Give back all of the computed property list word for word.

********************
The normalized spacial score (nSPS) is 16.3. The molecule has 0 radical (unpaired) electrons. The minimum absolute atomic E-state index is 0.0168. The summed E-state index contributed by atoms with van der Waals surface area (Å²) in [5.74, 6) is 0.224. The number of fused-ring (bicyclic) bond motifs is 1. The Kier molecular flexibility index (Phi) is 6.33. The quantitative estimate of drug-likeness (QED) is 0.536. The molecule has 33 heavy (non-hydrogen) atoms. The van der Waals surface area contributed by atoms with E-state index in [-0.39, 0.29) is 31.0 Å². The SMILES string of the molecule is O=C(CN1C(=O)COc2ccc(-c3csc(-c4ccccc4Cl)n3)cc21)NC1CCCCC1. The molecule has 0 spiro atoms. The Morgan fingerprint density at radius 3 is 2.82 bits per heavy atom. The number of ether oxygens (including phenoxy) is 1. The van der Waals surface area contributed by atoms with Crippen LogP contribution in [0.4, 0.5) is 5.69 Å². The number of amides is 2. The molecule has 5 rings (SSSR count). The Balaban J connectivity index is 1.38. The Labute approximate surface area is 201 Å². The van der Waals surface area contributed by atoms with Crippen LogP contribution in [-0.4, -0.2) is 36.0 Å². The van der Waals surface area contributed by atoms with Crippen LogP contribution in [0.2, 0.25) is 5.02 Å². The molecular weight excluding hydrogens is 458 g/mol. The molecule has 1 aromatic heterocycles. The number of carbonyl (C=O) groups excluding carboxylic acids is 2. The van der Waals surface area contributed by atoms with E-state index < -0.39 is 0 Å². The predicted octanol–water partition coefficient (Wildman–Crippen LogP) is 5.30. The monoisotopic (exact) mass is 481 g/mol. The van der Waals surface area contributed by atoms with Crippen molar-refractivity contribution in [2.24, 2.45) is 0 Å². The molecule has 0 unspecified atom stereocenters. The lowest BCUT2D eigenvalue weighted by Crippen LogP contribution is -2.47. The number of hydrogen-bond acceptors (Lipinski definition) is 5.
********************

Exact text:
The normalized spacial score (nSPS) is 16.3. The molecule has 0 radical (unpaired) electrons. The minimum absolute atomic E-state index is 0.0168. The summed E-state index contributed by atoms with van der Waals surface area (Å²) in [5.74, 6) is 0.224. The number of fused-ring (bicyclic) bond motifs is 1. The Kier molecular flexibility index (Phi) is 6.33. The quantitative estimate of drug-likeness (QED) is 0.536. The molecule has 33 heavy (non-hydrogen) atoms. The van der Waals surface area contributed by atoms with E-state index in [-0.39, 0.29) is 31.0 Å². The SMILES string of the molecule is O=C(CN1C(=O)COc2ccc(-c3csc(-c4ccccc4Cl)n3)cc21)NC1CCCCC1. The molecule has 0 spiro atoms. The Morgan fingerprint density at radius 3 is 2.82 bits per heavy atom. The number of ether oxygens (including phenoxy) is 1. The van der Waals surface area contributed by atoms with Crippen LogP contribution in [0.4, 0.5) is 5.69 Å². The number of amides is 2. The molecule has 5 rings (SSSR count). The Balaban J connectivity index is 1.38. The Labute approximate surface area is 201 Å². The van der Waals surface area contributed by atoms with Crippen LogP contribution in [-0.4, -0.2) is 36.0 Å². The van der Waals surface area contributed by atoms with Crippen LogP contribution in [0.2, 0.25) is 5.02 Å². The molecular weight excluding hydrogens is 458 g/mol. The molecule has 1 aromatic heterocycles. The number of carbonyl (C=O) groups excluding carboxylic acids is 2. The van der Waals surface area contributed by atoms with E-state index < -0.39 is 0 Å². The predicted octanol–water partition coefficient (Wildman–Crippen LogP) is 5.30. The monoisotopic (exact) mass is 481 g/mol. The van der Waals surface area contributed by atoms with Crippen molar-refractivity contribution in [2.24, 2.45) is 0 Å². The molecule has 0 unspecified atom stereocenters. The lowest BCUT2D eigenvalue weighted by Crippen LogP contribution is -2.47. The number of hydrogen-bond acceptors (Lipinski definition) is 5.